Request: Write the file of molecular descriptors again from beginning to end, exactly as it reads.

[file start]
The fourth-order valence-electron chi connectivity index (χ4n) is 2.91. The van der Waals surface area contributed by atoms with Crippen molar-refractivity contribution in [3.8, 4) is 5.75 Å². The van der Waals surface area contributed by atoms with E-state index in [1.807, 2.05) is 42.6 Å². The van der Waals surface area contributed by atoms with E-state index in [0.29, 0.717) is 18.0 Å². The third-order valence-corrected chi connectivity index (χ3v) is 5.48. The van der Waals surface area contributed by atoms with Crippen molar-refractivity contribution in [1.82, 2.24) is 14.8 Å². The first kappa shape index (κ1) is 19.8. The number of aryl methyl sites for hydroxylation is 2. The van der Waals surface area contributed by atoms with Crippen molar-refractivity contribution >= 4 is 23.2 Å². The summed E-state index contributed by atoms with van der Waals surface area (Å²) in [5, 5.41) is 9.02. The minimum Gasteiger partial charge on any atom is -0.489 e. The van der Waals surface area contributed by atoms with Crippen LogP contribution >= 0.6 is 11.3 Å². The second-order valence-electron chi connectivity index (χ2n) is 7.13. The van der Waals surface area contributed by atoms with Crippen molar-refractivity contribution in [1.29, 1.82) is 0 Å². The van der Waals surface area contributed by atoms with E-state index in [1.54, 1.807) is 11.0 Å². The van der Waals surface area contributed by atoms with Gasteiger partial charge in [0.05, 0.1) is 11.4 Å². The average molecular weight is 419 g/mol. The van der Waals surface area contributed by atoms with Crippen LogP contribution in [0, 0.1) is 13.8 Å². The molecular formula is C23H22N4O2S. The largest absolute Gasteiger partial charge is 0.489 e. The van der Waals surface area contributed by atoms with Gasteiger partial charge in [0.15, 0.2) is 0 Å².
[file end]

The fourth-order valence-electron chi connectivity index (χ4n) is 2.91. The van der Waals surface area contributed by atoms with Crippen molar-refractivity contribution in [3.8, 4) is 5.75 Å². The van der Waals surface area contributed by atoms with E-state index in [1.807, 2.05) is 42.6 Å². The van der Waals surface area contributed by atoms with E-state index in [0.29, 0.717) is 18.0 Å². The third-order valence-corrected chi connectivity index (χ3v) is 5.48. The van der Waals surface area contributed by atoms with Crippen molar-refractivity contribution in [1.82, 2.24) is 14.8 Å². The first kappa shape index (κ1) is 19.8. The number of aryl methyl sites for hydroxylation is 2. The van der Waals surface area contributed by atoms with Crippen molar-refractivity contribution >= 4 is 23.2 Å². The summed E-state index contributed by atoms with van der Waals surface area (Å²) in [5, 5.41) is 9.02. The minimum Gasteiger partial charge on any atom is -0.489 e. The van der Waals surface area contributed by atoms with Crippen LogP contribution >= 0.6 is 11.3 Å². The second-order valence-electron chi connectivity index (χ2n) is 7.13. The van der Waals surface area contributed by atoms with Crippen molar-refractivity contribution in [1.29, 1.82) is 0 Å². The van der Waals surface area contributed by atoms with E-state index in [1.54, 1.807) is 11.0 Å². The van der Waals surface area contributed by atoms with Gasteiger partial charge in [0.05, 0.1) is 11.4 Å². The average molecular weight is 419 g/mol. The van der Waals surface area contributed by atoms with Crippen LogP contribution in [0, 0.1) is 13.8 Å². The molecular formula is C23H22N4O2S. The largest absolute Gasteiger partial charge is 0.489 e. The van der Waals surface area contributed by atoms with Gasteiger partial charge in [0.15, 0.2) is 0 Å².